Caesar Must Die is a stylish Italian blend of theatre and cinema, fed through a lens of lush, rich and creamy black and white. It is a surprising film in many ways. The controversial winner of this year’s Golden Bear, the top prize at the Berlin International Film Festival, this is the latest film by the Taviani brothers, Paolo and Vittorio, winners of the Palme D’Or at Cannes for their 1977 film Padre padrone.
This film is a surprisingly intense affair. Set in a high security prison, the premise revolves around the annual play performed by the prisoners to a public audience. Visiting director Fabio Cavalli selects Shakespeare’s Julius Caesar, a tale of honour and deceit among politicians. Having chosen their cast, the inmates begin assiduously rehearsing their characters, taking their respective ancient Romans back into their cells and deeper within their lives and psyches.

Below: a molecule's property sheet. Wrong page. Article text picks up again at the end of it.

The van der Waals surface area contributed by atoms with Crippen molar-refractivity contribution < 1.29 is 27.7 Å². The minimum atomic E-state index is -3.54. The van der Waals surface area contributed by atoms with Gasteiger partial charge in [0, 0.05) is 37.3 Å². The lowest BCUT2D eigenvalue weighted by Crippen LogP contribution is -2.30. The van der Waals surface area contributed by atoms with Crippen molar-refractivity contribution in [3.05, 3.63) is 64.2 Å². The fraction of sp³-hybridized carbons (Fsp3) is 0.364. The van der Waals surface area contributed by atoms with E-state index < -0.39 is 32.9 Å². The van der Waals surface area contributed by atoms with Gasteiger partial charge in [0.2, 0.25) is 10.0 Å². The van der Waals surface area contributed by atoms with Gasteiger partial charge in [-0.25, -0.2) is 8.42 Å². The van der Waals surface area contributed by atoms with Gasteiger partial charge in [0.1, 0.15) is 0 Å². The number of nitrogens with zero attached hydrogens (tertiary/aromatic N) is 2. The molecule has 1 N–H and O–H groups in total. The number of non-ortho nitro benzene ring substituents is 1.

The great surprise of Caesar Must Die is that it was filmed entirely almost as a stylised documentary. These are real prisoners performing a real play for a real audience, behind bars for crimes that involve everything from murder to Mafiosi connections. This is explained toward the beginning of the film, but only becomes explicit at the very end. This is surprising because Caesar Must Die is a thrilling drama, with excellent comedy moments, which is due in large part to both the confident directing and the phenomenal cast. Undoubtedly one of the most unexpectedly moving films of the year, it shows tonight as part of the BFI London Film Festival.